5. Relax: Don’t study really late into the night. It won’t help anybody, and will just leave you feeling exhausted and annoyed because you not only don’t have any sleep, you also don’t have any personal time. Put a time limit on when you’re going to finish studying and stick to it, even if it’s going really well. Try to finish by ten, but definitely by eleven. Give yourself some time to unwind before going to sleep or you’ll just have some demented dream about a copybook flying at your head from above.

Best of luck with the exams, Leaving Certs of 2013, and best of luck with the studying.

PS: If there are any Leaving Cert students of this year who would like to write a guest blog about their experiences, leave a comment with your email address and I’ll get back to you. You’d be surprised, but writing about the exams and your studying process can actually help get your head in order and think critically about your study methods.

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Choices

Thitwo-roads-diverged1s blog originally appeared at http://www.SirPatrickofIreland.wordpress.com

Choices creep up on you at the most inconsiderate times. You’ll often be sleeping, when they’ll grasp you and tear you from your slumber; or perhaps you’re at work, tapping your pen off the desk, questioning what you’re all about. But either way, choices will haunt you at some point in your life.

Choices are completely terrifying for being precisely what they are. They involve the conscious decision to eliminate various paths in life. They involve choosing one path, when, let’s be honest, you have no idea whatsoever which path is the right one.

Choices have terrified me in this selfish little way of theirs. They alert you to your impending doom at some point. It’s nagging – this nagging little creature tugging at a fragile part of your mind. And you know, in that moment, that you are going to give up so much. You are going to follow a path. How do you ever know which one to choose?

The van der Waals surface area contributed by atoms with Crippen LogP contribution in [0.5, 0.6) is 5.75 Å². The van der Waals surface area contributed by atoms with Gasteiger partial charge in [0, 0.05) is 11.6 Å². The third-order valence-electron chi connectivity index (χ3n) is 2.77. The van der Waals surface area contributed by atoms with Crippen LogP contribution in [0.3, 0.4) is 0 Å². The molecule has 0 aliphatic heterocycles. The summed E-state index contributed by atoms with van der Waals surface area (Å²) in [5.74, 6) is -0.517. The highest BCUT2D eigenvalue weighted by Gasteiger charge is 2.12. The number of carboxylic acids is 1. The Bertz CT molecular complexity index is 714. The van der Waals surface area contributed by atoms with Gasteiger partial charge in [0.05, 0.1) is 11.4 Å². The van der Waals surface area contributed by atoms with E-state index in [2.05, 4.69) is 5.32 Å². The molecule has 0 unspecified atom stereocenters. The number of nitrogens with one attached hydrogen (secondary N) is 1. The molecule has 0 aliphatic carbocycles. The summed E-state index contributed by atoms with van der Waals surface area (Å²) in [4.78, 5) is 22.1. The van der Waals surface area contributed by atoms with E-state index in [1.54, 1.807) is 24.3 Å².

I remember this time last year, being torn in the shortening nights as my thoughts ran away with all of my potential futures. I was at school, rapidly approaching my final exams which would, in many respects, determine which road would be travelled. There was this haunting awareness in me, one particular night, that something I was not ready for was going to hit me. It could hurt me; potentially, it could polish the final cobblestone in my path. But then again, it could also see my whole road repossessed for failure to pay back the loan.

I had to choose a college course. Simple enough – it involved walking blindly into a university where I would study a course I really had no idea whether I would like or not.

As you can imagine, I was confused. I could choose to follow my gut instinct – to study English and History – or my logic, which told me to study Journalism. Undoubtedly both would leave me jobless in a country that has left me and my generation behind – yet I still had to make that choice. I had to just go for one; just decide which one was less stupid, really.

At the end of the day, every choice falls down to the simple question of what you place more trust in: your gut instinct or your logic. Both are undoubtedly important, but ironically, in this too, you must make a choice, and decide which you will mute, and which you will hear.

Try not to fear choices. Remain content that you can never follow more than one path in life. Keep remembering your reasons for loving your choice; remember that even if it was a bad choice, it is still important for your life journey, and your personal human experience.  Robert Frost spoke of The Road Not Taken. He, like most people, wondered what a different future he could have had by making a different decision. It is impossible not to wonder about the other road; however you need to always remember that your road was right for you at that moment in time, and you should always be glad that you took it for that reason alone.